I had no idea about this feature until months after I started birding when someone told me about it. If I had known about this feature, I wouldn’t have driven an hour and a half to Lancaster to see a Hooded Merganser! The Range and Point map would have told me I only needed to go to Encino to see this striking bird.

Bar Charts

how to use bird

Bar Charts are a birder’s crystal ball. These charts are super useful if you want to see what species to look out for a during different times of the year. ¬†I’d recommend looking at a bar chart for either an entire state, or by using the hotspot list bar charts. If you try to pick super specific location, there usually isn’t enough info to generate a proper chart.

Now you know where to go see birds. Time to go out and see your very ‘first’ birds!

Report Your Observations

how to use ebirdI recommend taking a phone, a small notebook, or a very detailed memory along with you on your bird outings. This way you can keep a complete list of which species you see on your walk.  When you return home, log onto eBird and choose Submit Observations. From there, click Find it on a Map and enter your state or county where you birded; then you will be brought to the map page where you can can type in a specific location.

When choosing the precise spot for your report, you will usually see a few ‘hotspot’ markers showing commonly reported areas. You should choose the one that is at your park, canyon, beach, wherever you birded. Clicking on the marker will show the name of the location so you can see if it’s the correct spot. If no hotspot markers are visible or you birded from somewhere specific like your backyard, you can just click the map in the correct location, give the spot a name, and hit¬†Continue.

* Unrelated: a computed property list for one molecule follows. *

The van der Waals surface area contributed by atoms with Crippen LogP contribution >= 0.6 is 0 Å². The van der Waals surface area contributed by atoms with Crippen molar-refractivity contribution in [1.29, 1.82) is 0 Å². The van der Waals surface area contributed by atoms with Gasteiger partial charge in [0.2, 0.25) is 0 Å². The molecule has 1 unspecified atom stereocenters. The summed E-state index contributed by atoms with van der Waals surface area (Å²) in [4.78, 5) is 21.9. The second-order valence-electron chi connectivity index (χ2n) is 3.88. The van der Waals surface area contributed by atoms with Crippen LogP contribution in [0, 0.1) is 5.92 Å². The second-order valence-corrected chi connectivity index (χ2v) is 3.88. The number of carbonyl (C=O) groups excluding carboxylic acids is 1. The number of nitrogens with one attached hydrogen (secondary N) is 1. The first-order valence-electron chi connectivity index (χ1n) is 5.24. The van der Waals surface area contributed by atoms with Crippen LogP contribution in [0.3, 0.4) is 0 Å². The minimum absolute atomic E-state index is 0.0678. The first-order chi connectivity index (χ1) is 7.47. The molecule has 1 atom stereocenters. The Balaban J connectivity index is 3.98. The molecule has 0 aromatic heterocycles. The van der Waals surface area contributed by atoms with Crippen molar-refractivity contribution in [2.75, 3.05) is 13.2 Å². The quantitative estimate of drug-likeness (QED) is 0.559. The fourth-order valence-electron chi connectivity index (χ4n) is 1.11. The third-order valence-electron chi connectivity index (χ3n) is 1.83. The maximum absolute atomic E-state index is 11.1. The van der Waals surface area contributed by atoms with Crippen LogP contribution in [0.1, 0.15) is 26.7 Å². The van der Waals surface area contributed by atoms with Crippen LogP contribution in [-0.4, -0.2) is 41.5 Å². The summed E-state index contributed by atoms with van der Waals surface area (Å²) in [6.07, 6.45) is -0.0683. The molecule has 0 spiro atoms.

how to use ebirdThe following page is where you will give the details of your birding excursion. What time of day did you go? Did you walk around or stay in one spot? How long did you watch for? It takes just a moment to fill this out, then you get to the fun part‚ÄĒinputting your bird tally. As you look through this exhaustive list of birds, mark down any bird species you could correctly identify. If you were able to count the¬†number of a particular species, enter it in its respective box. If you don’t remember how many birds there were, or there were too many to count, enter an ‘x’ in the box. eBird enables you to add details about each species. You can indicate gender, breeding code (e.g. birds in nest, displaying courtship behavior, recently fledged birds, etc., or if they were oiled (hopefully not!).

If you were unable to identify a particular bird, just leave it out, and eBird allows you to edit a submitted observation to add or change species if needed.

My eBird

my ebird

Any time after you’ve entered your first observation into eBird, you can head to the¬†My eBird¬†page. This page displays your current life list count, breaking it up by life, month, and year. If you click any of the numbers on this page, you can see a list of species and sort it by location, name, and report date. I love to look at this page occasionally to see when I saw a certain bird for the first time, or what species¬†I saw on my very first bird walk (at Ballona Wetlands).

Do you use eBird? What are your favorite features?